14 OCTOBER 2019
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Kia continues to proliferate with new models. At the present count there are 12 distinct car types, many of which have spin-offs. Take for instance the Ceed family. Kia produces the Ceed, XCeed, Ceed Sportswagen, and the new (2019) ProCeed, the subject of this road test. We are told an SUV is on its way.
Clearly Kia thinks this is the way to go, its UK market share improving all the time. In any event, forget you are buying a Korean car. It is a true European motor, designed in Germany and built in Slovakia.
“Engineered on European roads, for European drivers” is Kia’s sales pitch. And it comes with Kia’s unique seven-year, 100,000-mile warranty.
The Kia ProCeed is the third body style to be added to the Ceed range, following the more conservative-looking five-door hatchback and estate. BTN road tested the Ceed GT back in May 2018.
This time, the car is suitable for the school run. It is less powerful with a still-sufficient 0-60mph in 10sec, the manual six-speed gearbox seems to be just that little bit more smoother and very much suited to the car. In truth, with looks and handling it seems a different vehicle whatever its underpinnings are. Petrol consumption is much better too, with 50mpg possible. However, Kia’s own figures are always optimistic and you would need to be a careful driver to get anywhere near the 60 mark the brochure says.
Just to emphasise that the model is completely different in terms of looks (except for the Kia family grill), this Kia's bodywork shares nothing but its front wings and bonnet with other Ceed variants. To create the shooting brake silhouette, the ProCeed’s designers made the windscreen angle 1.5deg more steeply raked than that of its sister models and the roofline 43mm lower, while the rear window is angled at almost 65deg off the vertical, making it seem to be much more of a fastback. Overall, it is just 5mm longer and its wheelbase and width are the same as other Ceed derivatives.
Kia calls the car “a stationwagon” an American term that seemed to drop out of fashion but is clearly making a comeback. How you differentiate between it and an “estate car”, we are not sure. At any event, it is 1,422mm high against the saloon’s 1,447mm (or in simple language just 1in).
Get close to the car and the door unlocks with the folding mirrors unfurling. Watch your head getting into the cabin which is typically Kia with similar ergonomics and high-quality soft-touch surfaces, metallic trim and a horizontal dashboard layout. The 8in 'floating' touchscreen infotainment system sits at the centre of the dashboard, with audio and heating and ventilation controls situated below. The dashboard itself is angled slightly towards the driver.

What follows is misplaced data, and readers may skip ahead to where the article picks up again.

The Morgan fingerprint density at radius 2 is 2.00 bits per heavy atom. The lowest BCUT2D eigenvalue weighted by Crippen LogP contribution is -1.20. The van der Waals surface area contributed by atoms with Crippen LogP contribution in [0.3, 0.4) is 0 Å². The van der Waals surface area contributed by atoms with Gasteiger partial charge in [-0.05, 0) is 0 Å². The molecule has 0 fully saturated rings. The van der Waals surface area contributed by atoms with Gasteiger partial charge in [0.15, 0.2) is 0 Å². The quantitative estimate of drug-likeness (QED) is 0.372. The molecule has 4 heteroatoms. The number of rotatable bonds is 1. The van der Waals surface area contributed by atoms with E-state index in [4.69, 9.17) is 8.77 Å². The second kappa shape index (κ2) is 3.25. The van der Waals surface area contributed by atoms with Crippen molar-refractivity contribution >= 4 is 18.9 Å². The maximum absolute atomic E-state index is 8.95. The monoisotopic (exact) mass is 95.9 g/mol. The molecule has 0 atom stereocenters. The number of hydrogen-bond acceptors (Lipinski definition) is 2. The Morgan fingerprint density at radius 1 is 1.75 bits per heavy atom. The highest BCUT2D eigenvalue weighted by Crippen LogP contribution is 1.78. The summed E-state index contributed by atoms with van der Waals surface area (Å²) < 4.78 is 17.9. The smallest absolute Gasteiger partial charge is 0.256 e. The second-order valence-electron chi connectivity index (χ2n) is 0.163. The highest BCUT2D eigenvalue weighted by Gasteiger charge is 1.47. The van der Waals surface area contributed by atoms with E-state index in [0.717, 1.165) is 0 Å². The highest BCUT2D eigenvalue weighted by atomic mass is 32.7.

The driving position is the same as other Ceeds but rear visibility is poor with the low roof rear-view mirror counterbalanced by large door reflectors. When it comes to the ‘kit’, the ProCeed is exceptionally well imbued, particularly from a safety point of view, including Driver Attention Warning (DAW), Lane Keeping Assist (LKA) and Forward Collision Warning with Forward Collision-Avoidance Assist (FCA), Blind-Spot Collision Warning (BCW) and Speed Limit Information Function (SLIF).
You get parking assist, a wireless phone charger, reversing camera as well as front and rear parking sensors. TomTom supplies the navigation system, or you can use your own phone connection and the eight-speaker premium sound system is excellent.
Back-seat legroom is the same as the other Ceed models (generous), but, again, getting in and out requires one to watch one’s head. It is OK with children but adults need to be reminded it is a semi-fastback.
With a capacity of 594 litres, the ProCeed's boot is 50% more capacious than the hatchback and the tailgate opens automatically when it detects the smart key in close proximity for occasions when users' hands are full with a heavy ‘shop’. With no boot lip and a lower ride height than the Ceed Sportswagon, it is remarkably easy to load and unload.
An underfloor storage area can stow smaller items and the boot features a bag hook to prevent groceries and other items rolling around the load bay. If you are really short of space, the rear seats fold down separately, as does the front passenger’s for really long items.
Kia’s research suggests station wagon sales will grow over the next few years. It predicts a 20% share of overall Ceed sales for the shooting brake, with the five-door and more conventional estate bodies accounting for 25% each, leaving the as-yet-unseen Ceed SUV to make up the remaining 30%.
Sit inside and you’ll notice the ProCeed’s leather and Alcantara sports seats with red stitching and GT logos. They give excellent side support and feel instantly comfortable. There’s a flat-bottomed steering wheel and black roof lining, both of which make for a sportier ambience.
When it comes to driving, the ProCeed is very assured even on the twisty country roads that featured when we took the car to the Cotswolds (see ON TOUR in this issue). The handling is balanced and precise and traction never a problem with a front-wheel-drive car.
Assuming the SUV arrives the Kia range now covers just about every requirement for saloon cars and the ProCeed, it could be argued, further muddies the waters when it comes to choice. At £24,690, it is very good value. Regarding rivals, the only other named competitor is the Mercedes-Benz CLA Shooting Brake which, fully equipped, will cost considerably more.
STAR RATINGS (out of 10)
Ride and Comfort 8
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